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The freezing point of carbon dioxide is -78.5 $\small\mathsf{^o}$C. Occasionally this low is exceeded in Antarctica, and small quantities of CO2 are frozen out, but are returned soon after to the atmosphere. Is it possible that during an ice age more substantial quantities of CO2 are frozen out, and could it be enough to affect the climate and worsen the ice age? Could this phenomenon also occur in Siberia?

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    $\begingroup$ Re Occasionally this low is exceeded in Antarctica, and small quantities of CO2 are frozen out, but are returned soon after to the atmosphere. That is incorrect, and it is based on the value of -78.5° C. The correct value is about -140° C, and that's for current amount of carbon dioxide in the atmosphere. Carbon dioxide levels are considerably less than current during glaciations ("ice ages"), which reduces the temperature even further. $\endgroup$ – David Hammen Jan 7 at 13:56
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    $\begingroup$ As a point of reference, people have been continuously occupying both the South Pole and the Vostok Station for decades, and both sites have regularly seen the temperature drop below -78.5° C for extended periods of time. Yet neither site has reported any carbon dioxide frost. That temperature (-78.5° C) is not nearly cold enough to create carbon dioxide frost given earthly concentrations of carbon dioxide in the atmosphere. $\endgroup$ – David Hammen Jan 7 at 14:37
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    $\begingroup$ At present time, not enough CO2 is precipitated to produce a visible frost. But I was enquiring about what might have happened when conditions were much colder. $\endgroup$ – Michael Walsby Jan 7 at 15:38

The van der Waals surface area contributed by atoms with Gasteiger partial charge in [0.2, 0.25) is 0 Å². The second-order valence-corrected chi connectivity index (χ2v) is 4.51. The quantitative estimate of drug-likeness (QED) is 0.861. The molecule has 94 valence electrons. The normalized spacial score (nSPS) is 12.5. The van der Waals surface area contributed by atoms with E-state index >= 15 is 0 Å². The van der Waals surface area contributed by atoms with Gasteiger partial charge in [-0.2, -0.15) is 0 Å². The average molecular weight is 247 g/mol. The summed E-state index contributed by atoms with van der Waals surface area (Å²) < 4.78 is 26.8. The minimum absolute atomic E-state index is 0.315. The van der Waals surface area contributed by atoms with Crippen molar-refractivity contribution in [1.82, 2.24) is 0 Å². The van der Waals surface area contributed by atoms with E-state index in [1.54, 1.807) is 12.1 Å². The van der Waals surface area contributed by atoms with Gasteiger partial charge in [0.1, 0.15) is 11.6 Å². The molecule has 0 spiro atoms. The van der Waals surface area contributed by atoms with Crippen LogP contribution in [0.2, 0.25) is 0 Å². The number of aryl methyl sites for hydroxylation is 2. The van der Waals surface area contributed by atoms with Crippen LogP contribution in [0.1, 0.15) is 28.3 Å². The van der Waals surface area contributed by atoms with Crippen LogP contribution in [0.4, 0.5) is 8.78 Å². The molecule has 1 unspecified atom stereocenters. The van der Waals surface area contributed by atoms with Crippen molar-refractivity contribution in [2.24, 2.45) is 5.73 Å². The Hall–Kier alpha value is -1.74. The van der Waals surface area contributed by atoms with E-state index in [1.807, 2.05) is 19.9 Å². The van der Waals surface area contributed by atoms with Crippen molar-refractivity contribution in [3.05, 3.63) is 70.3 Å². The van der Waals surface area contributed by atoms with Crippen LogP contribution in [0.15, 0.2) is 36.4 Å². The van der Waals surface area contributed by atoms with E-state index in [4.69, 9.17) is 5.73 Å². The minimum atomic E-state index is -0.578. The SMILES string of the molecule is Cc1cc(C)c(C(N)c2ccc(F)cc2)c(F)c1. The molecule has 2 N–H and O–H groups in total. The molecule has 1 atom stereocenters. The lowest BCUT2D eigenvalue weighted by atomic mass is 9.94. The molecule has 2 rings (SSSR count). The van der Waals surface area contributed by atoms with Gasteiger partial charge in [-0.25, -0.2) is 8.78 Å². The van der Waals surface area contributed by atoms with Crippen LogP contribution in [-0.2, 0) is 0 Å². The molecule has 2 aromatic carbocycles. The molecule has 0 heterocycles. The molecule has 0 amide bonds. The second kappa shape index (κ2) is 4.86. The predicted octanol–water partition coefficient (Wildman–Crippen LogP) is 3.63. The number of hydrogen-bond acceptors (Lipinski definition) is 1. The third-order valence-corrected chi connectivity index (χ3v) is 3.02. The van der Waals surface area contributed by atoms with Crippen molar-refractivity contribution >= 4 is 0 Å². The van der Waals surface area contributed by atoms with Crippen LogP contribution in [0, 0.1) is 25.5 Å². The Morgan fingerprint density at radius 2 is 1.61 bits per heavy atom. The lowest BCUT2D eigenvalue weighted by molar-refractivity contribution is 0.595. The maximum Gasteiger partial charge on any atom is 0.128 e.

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    $\begingroup$ @MichaelWalsby - At present, zero $\text{CO}_2$ precipitates to form frost. A temperature of -100° C (the current theoretical minimum) is not nearly cold enough. Even a temperature of -120° C (a very generous estimate of the coldest temperatures during the last glacial maximum) is not nearly cold enough. $\endgroup$ – David Hammen Jan 7 at 16:19
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    $\begingroup$ You are far from the only one to have wondered whether carbon dioxide naturally precipitates during the very long and very cold Antarctic winter based on the widely reported value of -78.5° C. The conditions under which that widely reported value are technically correct (the conditions under which dry ice is created) are irrelevant with regard to the Earth's climate for the last 500+ million years. $\endgroup$ – David Hammen Jan 7 at 16:24
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The freezing point of carbon dioxide is -78.5C.

The temperature at which carbon dioxide sublimates is not a fixed value. It instead is a function of the partial pressure of carbon dioxide. That value of -78.5° C is the temperature at which CO2 sublimates given a partial CO2 pressure of one atmosphere. The temperature needed to have CO2 sublimate given a partial pressure of 40 pascals is much lower than that.

The Clausius-Clayperon relation can be used to estimate the temperature at which a substance will sublimate for a given partial pressure. Using the parameter values for CO2 from James et al., I get a temperature of 131 kelvins (-142° C) for the sublimation point of CO2 at a partial pressure of 40 pascals or 0.4 millibar. Using a slightly different parameterization, Agee et al. calculate that a temperature of 133 kelvins (-140° C) is needed to make CO2 sublimate from our atmosphere.

Are Ice Ages Affected by the Freezing Out of CO2 in Antarctica?

Carbon dioxide levels are very low during glaciations (colloquially, ice ages, but we're in an ice age right now). Using the parameterization from James et al. yields a temperature of 127 K (-146° C) as the sublimation temperature for a partial pressure of 18 Pa (0.18 millibar), or 180 ppm CO2. The Earth cannot get that cold, so no, ice ages are not affected by the freezing out of CO2 in Antarctica.


References:

Agee, Ernest, Andrea Orton, and John Rogers. "CO2 snow deposition in Antarctica to curtail anthropogenic global warming." Journal of Applied Meteorology and Climatology 52.2 (2013): 281-288.

James, Philip B., Hugh H. Kieffer, and David A. Paige. "The seasonal cycle of carbon dioxide on Mars." Mars (1992): 934-968.

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  • $\begingroup$ How can we be in an ice age right now when people are always complaining about the heat? $\endgroup$ – Michael Walsby Jan 7 at 15:43